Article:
Search for the whole enterprise vs. point solutions was the subject of some discussion, especially since our keynote speaker, Stephen Arnold gave strong guidance that you can’t think about one search solution (“product”) for the entire enterprise and all content. This is something with which I pretty much agree, in most cases.
Just emerging from the Gilbane San Francisco conference, six sessions on search and a workshop I conducted, I want to share a couple of general impressions. Details and expanded reflections will follow in the days and weeks to come.
Search for the whole enterprise vs. point solutions was the subject of some discussion, especially since our keynote speaker, Stephen Arnold gave strong guidance that you can’t think about one search solution (“product”) for the entire enterprise and all content. This is something with which I pretty much agree, in most cases. However, a question arose in one of the sessions in which a couple of presentations talked about a single search engine for what appeared to be the entire enterprise. A member of the audience asked for clarification in view of Arnold’s earlier comments.
I chose to intercede so as not to put our speakers on the defensive about what, for their organizations were very reasonable choices. Both of the cases were for research or professional services organizations with a high incidence of uniformity in the scope and type of content. They are relatively flat in structure with the bulk of the population being researchers: consultants, engineers, scientists. The applications were for intranets that were being leveraged to connect content and experts, so that from either direction (finding an expert and then looking at their content, or finding content to reveal expertise) other professionals could leverage organizational knowledge. It is a safe bet that other search does exist elsewhere in these companies, even if it is in stealth mode or embedded in other applications. Still, in general, large organizations with highly differentiated personnel with functional and disparate content requirements will find value in point search solutions that may only have purpose in a single internal domain.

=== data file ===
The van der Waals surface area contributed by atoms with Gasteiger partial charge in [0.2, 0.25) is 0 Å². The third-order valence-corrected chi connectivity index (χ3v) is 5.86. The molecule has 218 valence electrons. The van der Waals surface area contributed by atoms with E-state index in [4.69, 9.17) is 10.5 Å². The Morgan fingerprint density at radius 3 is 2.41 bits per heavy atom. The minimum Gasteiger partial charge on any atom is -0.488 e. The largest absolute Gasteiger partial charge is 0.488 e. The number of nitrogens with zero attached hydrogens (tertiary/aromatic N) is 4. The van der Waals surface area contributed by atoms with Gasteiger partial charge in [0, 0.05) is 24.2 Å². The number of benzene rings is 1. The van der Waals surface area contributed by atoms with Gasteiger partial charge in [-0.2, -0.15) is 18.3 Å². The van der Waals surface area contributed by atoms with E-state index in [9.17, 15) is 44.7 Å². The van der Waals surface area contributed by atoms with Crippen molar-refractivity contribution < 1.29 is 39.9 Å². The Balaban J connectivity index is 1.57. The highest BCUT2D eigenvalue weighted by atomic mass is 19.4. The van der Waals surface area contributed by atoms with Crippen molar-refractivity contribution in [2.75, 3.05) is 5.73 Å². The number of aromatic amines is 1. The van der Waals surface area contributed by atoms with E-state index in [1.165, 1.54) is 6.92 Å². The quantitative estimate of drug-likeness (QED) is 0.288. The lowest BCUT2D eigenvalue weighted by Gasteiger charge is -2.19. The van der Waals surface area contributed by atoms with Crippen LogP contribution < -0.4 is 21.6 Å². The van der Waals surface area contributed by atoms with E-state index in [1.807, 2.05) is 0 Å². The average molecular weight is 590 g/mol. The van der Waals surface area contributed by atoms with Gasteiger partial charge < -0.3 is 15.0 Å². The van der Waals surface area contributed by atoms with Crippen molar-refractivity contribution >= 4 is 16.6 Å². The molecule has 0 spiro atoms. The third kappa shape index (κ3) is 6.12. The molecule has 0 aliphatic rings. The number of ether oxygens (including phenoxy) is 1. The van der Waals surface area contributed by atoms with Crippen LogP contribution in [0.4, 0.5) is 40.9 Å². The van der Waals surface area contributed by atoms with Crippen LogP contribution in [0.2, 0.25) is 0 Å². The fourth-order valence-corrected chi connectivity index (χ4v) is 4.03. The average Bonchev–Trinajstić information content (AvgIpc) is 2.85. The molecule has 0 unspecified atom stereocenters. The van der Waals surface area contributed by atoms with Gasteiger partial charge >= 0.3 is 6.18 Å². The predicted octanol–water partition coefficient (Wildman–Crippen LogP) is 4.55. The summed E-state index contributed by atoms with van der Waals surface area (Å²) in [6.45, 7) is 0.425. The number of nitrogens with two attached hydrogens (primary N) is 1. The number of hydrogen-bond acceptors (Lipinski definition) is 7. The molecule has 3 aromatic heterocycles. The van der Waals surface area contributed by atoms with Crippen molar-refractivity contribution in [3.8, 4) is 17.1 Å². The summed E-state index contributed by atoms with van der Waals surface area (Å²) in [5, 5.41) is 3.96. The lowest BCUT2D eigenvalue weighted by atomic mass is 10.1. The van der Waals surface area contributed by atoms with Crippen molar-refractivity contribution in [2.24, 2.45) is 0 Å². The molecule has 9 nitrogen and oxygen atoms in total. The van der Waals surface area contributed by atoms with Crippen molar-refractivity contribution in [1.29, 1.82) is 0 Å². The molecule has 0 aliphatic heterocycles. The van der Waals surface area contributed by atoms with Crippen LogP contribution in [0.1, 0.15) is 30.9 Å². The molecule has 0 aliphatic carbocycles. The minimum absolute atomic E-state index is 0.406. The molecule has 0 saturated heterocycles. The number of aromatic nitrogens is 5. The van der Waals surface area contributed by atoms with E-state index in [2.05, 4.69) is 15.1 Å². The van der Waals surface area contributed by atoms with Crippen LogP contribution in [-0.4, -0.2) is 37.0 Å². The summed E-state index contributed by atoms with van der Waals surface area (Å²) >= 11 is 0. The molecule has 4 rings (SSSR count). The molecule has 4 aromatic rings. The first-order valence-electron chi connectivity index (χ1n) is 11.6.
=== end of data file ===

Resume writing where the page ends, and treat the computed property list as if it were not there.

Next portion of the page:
To that point, if you are a finance professional or business manager you might want to sign up for a webinar this Thursday, June 26th, when I will be laying out a business case for a particular kind of search solution that is targeted at your demographic. This Apps Associates sponsored webinar also describes a solution leveraging Oracle enterprise search, but the ideas in it will give you a sense of what search can provide in your domain.
Judging from the topics presented on search, the reasons and ways in which it is being applied are more diverse than even I imagined. Opinions about what is good/bad, appropriate or not, and how to approach search technology ran the gamut of simple to complex. Two strong points of view were expressed about taxonomy vs. just tagging or letting the search engine categorize. Neither side would give an inch to the other as having an approach that is often “good enough.” It is pretty clear that hybrid solutions offering both a structured approach to search where a taxonomy is applied through metadata, and auto-categorization by the search engine without a supporting taxonomy in the background will be applied in many enterprises.
Meaning is a very large concept in every aspect of search technology and dozens of search product sites include either the words “semantic” or “meaning” as a key element of the offered technology. This is not as far fetched as search product claims to “know” what the searcher wants to find, as if “knowing” can be attributable to non-human operations. However, how well a search engine indexes and retrieves content to meet a searcher’s intent, is truly in the eyes of the beholder. I can usually understand why, technically speaking, a piece of content turns up in a search result, but that does not mean that it was a valid scrap for my intent. My intent for a search cannot possibly be discernible by a search engine if, as is most often the case, I don’t explicitly and eloquently express what, why, and other contextual facts when entering a query.
The session we have set aside at Gilbane San Francisco for a discussion on current activity related to semantic technologies will undoubtedly reveal more meaning about technologies and art of leveraging tools to elicit semantically relevant content. I suspect that someone will also stipulate that what works requires a defined need and clear intent during the implementation process – but what about all those fuzzy situations? I hope to find out.